2007 has been a terrible year for Comcast (Nasdaq: CMCSA), the stock having lost over 35% value. Is it time to buy or does it have more downside?
For one thing, Comcast is not going away. It dominates the US multi-channel television market, serving more than 21 million customers with an HFC network that passes through 40 million homes across most major cities. Comcast is a savvy cable operator, and has registered impressive growth since its acquisition of AT&T Broadband in late 2002. Though video represents 63% of its revenues, high-speed data (15%) and telephony (3%) are also expected to drive revenue growth going forward.
Comcast added 1.4 million RGUs in 3Q07. Year-to-date, it added over 4.8 million RGUs, a growth of almost 40%. However, not everything is hunky-dory at Comcast. Last time when I reviewed Comcast, the Company had turned in a solid second quarter performance with 28th consecutive quarter of double-digit OCF growth and fourth consecutive quarter of record-breaking RGU.
However, Comcast has since lowered its 2007 guidance due to “an increasingly challenging economic and competitive environment.” RGU net adds guidance was lowered from 6.5 million to 6.0 million and cable revenue and operating cash flow y/y growth from 12% and 14%, respectively, to 11% and 13%. It also said that consolidated Free Cash Flow is expected to be about 80% of 2006, compared to previous estimates of at least 90%.
As if that was not enough, it is now facing two different lawsuits filed by investors who allege that the Company has made false statements about their performance in order to affect stock value.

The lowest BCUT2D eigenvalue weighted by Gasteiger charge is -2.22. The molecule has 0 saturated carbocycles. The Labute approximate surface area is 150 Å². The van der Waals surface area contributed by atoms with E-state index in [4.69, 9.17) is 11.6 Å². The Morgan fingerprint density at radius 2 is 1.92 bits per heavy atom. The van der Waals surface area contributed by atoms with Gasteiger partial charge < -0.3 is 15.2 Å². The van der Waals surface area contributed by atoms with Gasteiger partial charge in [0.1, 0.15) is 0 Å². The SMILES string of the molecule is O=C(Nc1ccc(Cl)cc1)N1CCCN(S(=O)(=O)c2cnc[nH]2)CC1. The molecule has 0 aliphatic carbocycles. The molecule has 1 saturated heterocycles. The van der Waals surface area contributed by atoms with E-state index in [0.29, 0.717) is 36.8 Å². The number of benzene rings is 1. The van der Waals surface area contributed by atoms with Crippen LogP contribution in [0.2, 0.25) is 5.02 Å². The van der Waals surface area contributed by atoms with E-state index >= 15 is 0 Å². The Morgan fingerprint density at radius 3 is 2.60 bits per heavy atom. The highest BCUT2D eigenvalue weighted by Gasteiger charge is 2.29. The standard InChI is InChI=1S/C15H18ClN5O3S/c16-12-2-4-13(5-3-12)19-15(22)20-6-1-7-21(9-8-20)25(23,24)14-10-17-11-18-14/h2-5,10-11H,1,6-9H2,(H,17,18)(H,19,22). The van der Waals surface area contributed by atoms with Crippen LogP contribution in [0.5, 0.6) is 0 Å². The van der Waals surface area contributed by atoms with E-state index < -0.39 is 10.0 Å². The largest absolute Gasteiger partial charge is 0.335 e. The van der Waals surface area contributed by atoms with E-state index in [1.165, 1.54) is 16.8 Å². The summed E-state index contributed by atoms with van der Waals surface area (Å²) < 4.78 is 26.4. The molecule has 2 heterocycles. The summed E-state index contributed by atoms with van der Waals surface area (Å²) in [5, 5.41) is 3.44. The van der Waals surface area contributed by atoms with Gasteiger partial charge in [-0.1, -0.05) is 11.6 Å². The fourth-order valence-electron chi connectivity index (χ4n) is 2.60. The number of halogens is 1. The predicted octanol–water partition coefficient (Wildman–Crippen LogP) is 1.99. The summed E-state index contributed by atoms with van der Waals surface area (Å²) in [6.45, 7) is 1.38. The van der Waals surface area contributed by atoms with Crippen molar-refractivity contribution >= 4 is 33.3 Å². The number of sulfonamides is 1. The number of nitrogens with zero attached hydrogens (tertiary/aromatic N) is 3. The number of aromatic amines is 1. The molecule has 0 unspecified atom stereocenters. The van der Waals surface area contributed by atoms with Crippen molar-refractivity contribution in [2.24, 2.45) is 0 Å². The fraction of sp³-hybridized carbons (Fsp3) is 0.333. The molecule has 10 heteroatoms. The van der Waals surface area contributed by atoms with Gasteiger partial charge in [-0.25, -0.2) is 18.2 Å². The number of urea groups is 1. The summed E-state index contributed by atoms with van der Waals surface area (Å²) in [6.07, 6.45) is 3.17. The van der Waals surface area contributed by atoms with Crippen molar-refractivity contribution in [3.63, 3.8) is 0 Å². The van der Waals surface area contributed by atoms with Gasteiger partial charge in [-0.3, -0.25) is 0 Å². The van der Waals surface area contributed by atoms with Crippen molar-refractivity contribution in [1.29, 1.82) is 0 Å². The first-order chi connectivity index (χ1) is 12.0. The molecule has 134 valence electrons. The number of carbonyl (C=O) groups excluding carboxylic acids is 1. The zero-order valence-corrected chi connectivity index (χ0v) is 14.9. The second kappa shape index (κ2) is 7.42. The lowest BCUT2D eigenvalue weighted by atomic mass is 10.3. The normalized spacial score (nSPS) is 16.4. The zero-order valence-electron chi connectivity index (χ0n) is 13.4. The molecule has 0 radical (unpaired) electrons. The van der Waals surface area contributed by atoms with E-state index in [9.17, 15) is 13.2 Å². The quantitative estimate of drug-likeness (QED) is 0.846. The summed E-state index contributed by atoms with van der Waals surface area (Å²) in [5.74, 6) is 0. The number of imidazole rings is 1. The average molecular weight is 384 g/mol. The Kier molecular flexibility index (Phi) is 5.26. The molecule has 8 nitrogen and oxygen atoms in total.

The Company is betting big on Triple Play (which I believe is the future) to deliver more value to consumers and higher total revenue per subscriber to the Company. It is also looking at commercial as a major growth area and plans to address 5 million small businesses in US. Comcast Interactive Media (CIM) can also play a key role in driving future revenues. We reviewed CIM’s strategy in detail earlier.
Comcast is increasing its capital spending plans to upgrade its network. It plans to spend $6 billion, up 5% from its previous target.
Strategy is all very well. However, execution is another matter. Our household has Comcast for Cable and Broadband, but not Telephony. I think, Comcast needs to take a close look at their up-sell / cross-sell marketing programs so that in cases where they have 2 out of 3, the third piece is converted over with much greater success rate. The fact that they have not converted us over to Triple Play yet tells me that their execution is poor.
Support is also poor. I have had rows with their support personnel which I took all the way up to CEO Brian Roberts. The redeeming thing was that Mr. Roberts’ office called me back immediately, and the problem was addressed.
At $17.21, freshly recovering from its 52-week low of $16.80, Comcast could be a bargain, if these low hanging fruits of marketing and customer service can be addressed. More broadly, Online Video continues to grow. Why should Comcast not be a strong beneficiary given how strategically it is positioned in the market?